I saw this post in Intentional Disciples on the Gregorian Calendar reform. Resolving the disconnect between the Julian Calendar and the astronomical reality was one of the fruits of the Council of Trent. I suppose we could see how many Catholic progressives really abjure Trent by asking them what today’s date is.
The motivation of the Catholic Church in adjusting the calendar was to celebrate Easter at the time it thought the First Council of Nicaea had agreed upon in 325. Although a canon of the council implies that all churches used the same Easter, they did not.
By the tenth century all churches (except for some on the eastern border of the Byzantine Empire) had adopted the Alexandrian Easter, which still placed the vernal equinox on 21 March, although Bede had already noted its drift in 725—it had drifted even further by the sixteenth century.
Worse, the reckoned Moon that was used to compute Easter was fixed to the Julian year by a 19 year cycle. However, that approximation built up an error of one day every 310 years, so by the sixteenth century the lunar calendar was out of phase with the real Moon by four days.
The Council of Trent approved a plan in 1563 for correcting the calendrical errors, requiring that the date of the vernal equinox be restored to that which it held at the time of the First Council of Nicaea in 325 and that an alteration to the calendar be designed to prevent future drift. This would allow for a more consistent and accurate scheduling of the feast of Easter.
Thanks to this reform, we drop three leap-days (29 February) every three centuries. Pope Gregory’s astronomers recommended reworking century leap years, leaving multiples of 400 alone (1600AD, 2000AD, 2400AD, etc.) but dropping the 29th of February in other century years, our next being 2100AD.
I noticed that Alaska had two consecutive Fridays when Seward acquired it from the Tsar:
In Alaska, the change took place when Friday, October 6, 1867 was followed again by Friday, October 18 after the US purchase of Alaska from Russia, which was still on the Julian calendar. Instead of 12 days, only 11 were skipped, and the day of the week was repeated on successive days, because the International Date Line was shifted from Alaska’s eastern to western boundary along with the change to the Gregorian calendar.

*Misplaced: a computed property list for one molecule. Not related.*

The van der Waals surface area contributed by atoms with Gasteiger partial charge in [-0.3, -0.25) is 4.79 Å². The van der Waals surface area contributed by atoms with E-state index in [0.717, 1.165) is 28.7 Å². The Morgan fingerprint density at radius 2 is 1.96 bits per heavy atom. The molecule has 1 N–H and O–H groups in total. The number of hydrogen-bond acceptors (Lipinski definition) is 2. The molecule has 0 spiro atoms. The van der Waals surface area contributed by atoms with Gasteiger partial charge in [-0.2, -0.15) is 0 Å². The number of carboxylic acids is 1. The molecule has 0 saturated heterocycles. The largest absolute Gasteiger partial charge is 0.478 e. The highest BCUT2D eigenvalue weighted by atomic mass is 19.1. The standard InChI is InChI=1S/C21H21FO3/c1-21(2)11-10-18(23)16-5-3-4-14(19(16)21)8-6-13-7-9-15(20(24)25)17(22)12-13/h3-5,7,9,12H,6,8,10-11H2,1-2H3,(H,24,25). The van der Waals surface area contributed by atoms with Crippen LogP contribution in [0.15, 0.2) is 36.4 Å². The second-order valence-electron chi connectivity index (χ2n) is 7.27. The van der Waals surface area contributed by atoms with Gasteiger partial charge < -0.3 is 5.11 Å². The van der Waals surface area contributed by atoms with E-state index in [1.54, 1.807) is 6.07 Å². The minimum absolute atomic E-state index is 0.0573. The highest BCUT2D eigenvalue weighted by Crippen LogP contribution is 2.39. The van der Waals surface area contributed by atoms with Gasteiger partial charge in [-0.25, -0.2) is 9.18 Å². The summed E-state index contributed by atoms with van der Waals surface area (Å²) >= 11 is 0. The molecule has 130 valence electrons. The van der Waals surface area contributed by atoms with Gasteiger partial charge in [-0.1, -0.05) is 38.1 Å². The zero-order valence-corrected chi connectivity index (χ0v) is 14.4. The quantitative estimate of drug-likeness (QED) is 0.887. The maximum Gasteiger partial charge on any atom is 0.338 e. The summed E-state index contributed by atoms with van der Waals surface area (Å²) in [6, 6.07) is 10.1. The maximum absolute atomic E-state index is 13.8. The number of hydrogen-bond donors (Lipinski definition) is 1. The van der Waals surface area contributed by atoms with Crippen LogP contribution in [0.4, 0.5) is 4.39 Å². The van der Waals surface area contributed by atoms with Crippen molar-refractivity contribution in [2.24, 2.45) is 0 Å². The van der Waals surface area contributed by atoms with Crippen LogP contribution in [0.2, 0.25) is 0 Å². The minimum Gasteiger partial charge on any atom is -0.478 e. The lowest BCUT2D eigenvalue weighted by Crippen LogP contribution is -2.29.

The whole idea of a Perpetual Calendar with non-week holidays is troublesome to many believers, so I wonder how TGIF2 passed in Alaska?
Some curious trivia:
Saint Teresa of Ávila died on the night from October 4 to October 15, 1582, that is, exactly when Spain and the Catholic world switched to the Gregorian calendar.
Shakespeare and Cervantes died on exactly the same date, April 23, 1616. However, since England had not adopted the Gregorian calendar by that time, they did not die the same day. In their honor, UNESCO declared it International Day of the Book.
As human beings settle Mars, it will be interesting to see how the gradual split of Earth days from sols is handled by settlers there. The observance of Sabbath/Sunday will have more of an effect than the fixing of Easter, due to the 39.5 minutes longer it takes Mars to rotate on its axis. Every thirty-six-and-a-half days, the Martian sol and Earth day realign. But if Mars keeps a seven-day week, when the Red Planet settlers reach their sixth Sunday, it will be mostly Monday and a little bit of Tuesday on the Earth.
I was surprised to find numerous published attempts at creating a Mars calendar for explorers who are probably two to four decades (at least) from getting there. One uses 24 months. Another keeps the Terran 12-month system, but with length variations covering 49 to 70 days. (“Fifty-six days hath Septmeber …”)
Somehow I suspect a Church council won’t be behind the new calendars as these new worlds are settled.